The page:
The vice president of government banking for U.S. Bank, Sherrie Vogt is involved in a number activities that help the disadvantaged in Colorado Springs, including Leadership Pikes Peak and Partners in Housing. Because of her Leadership Pikes Peak involvement, she is part of the Women’s Community Leadership Initiative, a program she helped create.
The program targets women who were homeless, have been helped by any of a number of nonprofit organizations and are ready to start giving back to the community from which they have benefited. As a member of the committee, Vogt gets to teach different aspects of community, such as local government, education and the judicial system. One or two evenings a month, she and other women share experiences to help the women learn how to get involved.
“It’s a rewarding program to be involved in,” Vogt said. “These women have come full-circle from participating by getting benefits from nonprofits, to now being in a position to give back to that same community.”
Vogt was nominated for Women of Influence by U.S. Bank Branch President Lana Lay Yeakel, who has worked with Vogt for six years, and was a Woman of Influence last year. “I thought about people who have made a difference, and her involvement with Partners in Housing and other groups is really valuable for the city,” Yeakel said. “She does a lot. Her involvement in affordable housing and improving the lives of the disadvantaged & it’s something she’s continually been involved in.”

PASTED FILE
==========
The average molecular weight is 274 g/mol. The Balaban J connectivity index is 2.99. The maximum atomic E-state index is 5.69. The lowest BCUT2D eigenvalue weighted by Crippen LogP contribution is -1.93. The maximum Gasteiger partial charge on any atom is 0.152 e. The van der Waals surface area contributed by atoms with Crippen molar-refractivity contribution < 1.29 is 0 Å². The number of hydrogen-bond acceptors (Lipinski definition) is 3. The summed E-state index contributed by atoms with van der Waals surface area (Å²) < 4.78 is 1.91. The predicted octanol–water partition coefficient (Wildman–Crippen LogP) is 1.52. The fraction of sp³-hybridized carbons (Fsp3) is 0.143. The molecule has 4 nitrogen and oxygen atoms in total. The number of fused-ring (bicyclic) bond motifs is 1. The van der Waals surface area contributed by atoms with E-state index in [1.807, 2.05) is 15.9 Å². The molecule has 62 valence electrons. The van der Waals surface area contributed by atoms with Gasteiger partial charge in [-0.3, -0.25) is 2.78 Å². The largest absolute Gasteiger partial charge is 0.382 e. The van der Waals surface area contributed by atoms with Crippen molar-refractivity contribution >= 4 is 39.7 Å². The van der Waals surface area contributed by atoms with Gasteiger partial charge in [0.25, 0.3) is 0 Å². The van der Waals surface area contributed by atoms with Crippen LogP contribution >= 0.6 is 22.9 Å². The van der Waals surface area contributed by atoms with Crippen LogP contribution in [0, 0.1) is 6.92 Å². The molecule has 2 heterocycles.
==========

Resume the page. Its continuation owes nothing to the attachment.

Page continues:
Vogt also sees a full-circle aspect through her work in affordable housing. Partners in Housing, of which Vogt is president of the board of directors and co-chair of the development committee, provides lodging and program assistance for homeless women with children. She has worked with Partners in Housing since 1995, when U.S. Bank assisted in developing the Home Ownership Workshop.
Vogt helped to teach and support Partners in Housing clients, preparing them for home ownership. “The two-year period allows women to become part of the job market, get higher education and helps them get back on their feet,” she said. “It meets those primary needs and allows them to focus on how to better their lives. They come out of the program having bettered themselves and their position.”